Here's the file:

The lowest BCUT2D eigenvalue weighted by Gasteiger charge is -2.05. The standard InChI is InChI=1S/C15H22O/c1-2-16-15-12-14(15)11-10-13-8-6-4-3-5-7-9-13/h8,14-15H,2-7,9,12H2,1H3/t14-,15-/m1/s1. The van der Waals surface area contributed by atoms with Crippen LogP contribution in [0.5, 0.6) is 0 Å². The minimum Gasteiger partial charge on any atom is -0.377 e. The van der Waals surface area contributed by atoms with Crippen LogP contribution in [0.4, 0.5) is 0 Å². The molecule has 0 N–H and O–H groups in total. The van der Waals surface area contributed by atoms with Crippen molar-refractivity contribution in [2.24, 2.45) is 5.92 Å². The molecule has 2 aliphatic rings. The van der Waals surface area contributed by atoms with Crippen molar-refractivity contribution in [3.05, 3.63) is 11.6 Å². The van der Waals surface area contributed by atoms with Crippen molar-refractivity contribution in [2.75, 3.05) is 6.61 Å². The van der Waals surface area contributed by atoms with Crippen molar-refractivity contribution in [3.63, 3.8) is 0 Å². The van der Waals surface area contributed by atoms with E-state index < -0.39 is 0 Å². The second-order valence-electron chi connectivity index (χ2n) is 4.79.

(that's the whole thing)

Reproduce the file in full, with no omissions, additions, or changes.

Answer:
The lowest BCUT2D eigenvalue weighted by Gasteiger charge is -2.05. The standard InChI is InChI=1S/C15H22O/c1-2-16-15-12-14(15)11-10-13-8-6-4-3-5-7-9-13/h8,14-15H,2-7,9,12H2,1H3/t14-,15-/m1/s1. The van der Waals surface area contributed by atoms with Crippen LogP contribution in [0.5, 0.6) is 0 Å². The minimum Gasteiger partial charge on any atom is -0.377 e. The van der Waals surface area contributed by atoms with Crippen LogP contribution in [0.4, 0.5) is 0 Å². The molecule has 0 N–H and O–H groups in total. The van der Waals surface area contributed by atoms with Crippen molar-refractivity contribution in [2.24, 2.45) is 5.92 Å². The molecule has 2 aliphatic rings. The van der Waals surface area contributed by atoms with Crippen molar-refractivity contribution in [3.05, 3.63) is 11.6 Å². The van der Waals surface area contributed by atoms with Crippen molar-refractivity contribution in [2.75, 3.05) is 6.61 Å². The van der Waals surface area contributed by atoms with Crippen molar-refractivity contribution in [3.63, 3.8) is 0 Å². The van der Waals surface area contributed by atoms with E-state index < -0.39 is 0 Å². The second-order valence-electron chi connectivity index (χ2n) is 4.79.